We have reached the 11th bread in the Bread Baker's Apprentice Challenge. This is where my family wanted to be. From E to P there are no additions of fruits in the breads. I live in a houseful of people who don't like baked raisins or cranberries. We are already trying to figure out who we can gift with the Panettone.
I almost skipped this bread. It looks a lot like the Artos and the Challah, melded together. But a challenge is a challenge and I wanted to try the braid on top of braid.
It is a beautiful looking loaf. We are going to give it away to a hungry home. A home that is not tired of egg breads. And I am off to the gym.
Natashya, at Living in the Kitchen with Puppies is hosting July's Bread Baking Babe's challenge. She suggested Sukkar bi Tahini, a Lebanese street bread. This recipe is filled with sugar and tahini.
I was intrigued and headed off to Whole Foods to buy some Tahini. At 12.99 a huge jar, I decided to fill my flat breads with something else. Since then I have learned that several people make their own Tahini. Grain Doe has a lovely post which included her Tahini making. I'm going to give it a try someday.
I decided to make a walnut paste. I roasted some walnuts, added some olive oil, sugar and cinnamon. Blended it in the food processor. It looked like a good substitution.
It was a fun dough. Playdough for grownups. Divided into six sections and rolled out to 5 x 10 rectangle. How do you measure? My middle finger is three inches long. The tiles on my kitchen wall are six inches and my favorite rolling pin is eleven inches. When in doubt, pull out your ruler. The filling was sprinkled over the dough, it was formed into a spiral, squished with the rolling pin and baked.
Delightful breakfast treat, perfect with a cup of coffee
I was trying to figure out what to bake for Bread Baking Day. July's challenge is sweet breads thanks to Hefe und mehr. I have been making a lot of sweet breads. Filled with cinnamon and nuts. But sometimes you need a little tart in your life.
Ina Garten's Lemon Cake is baked in bread pans. I'm hoping that this means that it qualifies. A large number of my family members like lemons. I had a refrigerator filled with them. At the exact moment, my husband and number one son were trying to fly the unfriendly skies.
They made it from Detroit to Chicago where the customer service people told them that their plane had departed but that they had achieved the highly desirable status of priority standby. In the unlikely event that any of the planes (that were already overbooked) had room, they would be happy to accommodate them. The customer service people really weren't being completely honest. An honest response would have been, sorry guys, we really messed this one up. While we were repairing your first plane, we sent your connecting plane on to Texas. You don't have a chance of getting on a plane today because all of the planes are overbooked. This here is what we in the airplane business like to refer to as a lemonade opportunity. We have handed you a lemon...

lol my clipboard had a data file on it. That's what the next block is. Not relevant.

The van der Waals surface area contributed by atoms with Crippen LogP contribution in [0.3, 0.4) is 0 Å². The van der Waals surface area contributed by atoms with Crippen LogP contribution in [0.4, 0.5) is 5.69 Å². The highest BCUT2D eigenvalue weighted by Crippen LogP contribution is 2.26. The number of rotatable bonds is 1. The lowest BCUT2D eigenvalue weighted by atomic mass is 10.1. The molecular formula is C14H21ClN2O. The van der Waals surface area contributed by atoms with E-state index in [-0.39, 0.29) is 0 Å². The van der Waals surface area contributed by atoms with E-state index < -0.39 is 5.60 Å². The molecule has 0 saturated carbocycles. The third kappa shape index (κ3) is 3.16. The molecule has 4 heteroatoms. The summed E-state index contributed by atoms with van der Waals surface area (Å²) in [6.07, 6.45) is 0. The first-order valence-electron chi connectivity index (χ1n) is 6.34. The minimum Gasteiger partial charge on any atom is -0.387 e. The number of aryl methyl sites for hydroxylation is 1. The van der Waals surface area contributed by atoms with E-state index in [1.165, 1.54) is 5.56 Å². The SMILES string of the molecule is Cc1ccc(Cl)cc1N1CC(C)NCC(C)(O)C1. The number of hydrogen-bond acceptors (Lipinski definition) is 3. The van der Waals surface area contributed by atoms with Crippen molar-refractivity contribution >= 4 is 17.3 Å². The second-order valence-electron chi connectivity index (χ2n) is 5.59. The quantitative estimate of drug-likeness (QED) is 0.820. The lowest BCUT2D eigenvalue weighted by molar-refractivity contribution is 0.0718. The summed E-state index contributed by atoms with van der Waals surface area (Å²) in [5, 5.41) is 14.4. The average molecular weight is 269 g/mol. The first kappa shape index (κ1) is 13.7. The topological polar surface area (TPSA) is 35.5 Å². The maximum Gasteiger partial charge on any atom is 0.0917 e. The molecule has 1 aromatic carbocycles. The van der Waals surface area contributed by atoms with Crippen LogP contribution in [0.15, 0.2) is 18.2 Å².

But honesty is not really a quality that is seen in an airport filled with angry, tired passengers.
Luckily, my husband and son realized on their own that they had been handed a lemon. They were in Chicago. Chicago has a baseball stadium, teams were playing. They made a reservation for the next day, got a hotel room and went to the game.
Meanwhile, I was left with a refrigerator filled with lemons and that nervous feeling that you get when your family is in the unfriendly skies. Baking helps... Knowing that my son loves all things lemon helped.
This is one of my go to recipes. It is sweet and tart and deliciously refreshing. Apparently, lots of people think so. When Oprah showed a picture of it on her show, they received lots of requests for the recipe and posted it here. Do you think that it is a sweet bread? It looks like a loaf...
In the Bread Baker's Apprentice, Peter Reinhardt says that this recipe is the best corn bread that he has ever eaten, that it doesn't get any better than this. I think that what you want out of your corn bread is incredibly variable from region to region, person to person.
I really enjoyed the addition of the buttermilk soaked cornmeal. You have to plan ahead because you need to soak it for a day. It adds a nice texture to the bread.
Once you have soaked your cornmeal, it is a quick bread. It was too sweet for my family. When I was adding the sugar, brown sugar and honey I was worried that it would end up a little sweeter than we like. But, I'm trying to try each recipe as presented. I would make this again, but decrease the sweeteners.
Number one son is coming home for a few weeks. Or else he is going to stay stranded in the Chicago Airport, he missed one connection and everything else is booked. I've offered a number of alternative airports, none have flights available.
I tried the cinnamon walnut bread again. It is an easy dough. This time, I rolled the dough out longer, 5 x 12 ish and got a nicer spiral with more of the cinnamon infused. When finished I dusted the top with the cinnamon sugar.
I got some really nice pictures but I liked the one of ever hopeful Scout. The scent of this bread drives her nuts. Even when it is fermenting she is excited.
The remaining teenager refuses to wait for the two hour recommended cooling time. She is certain that Reinhart lives alone and shares his bread with no one.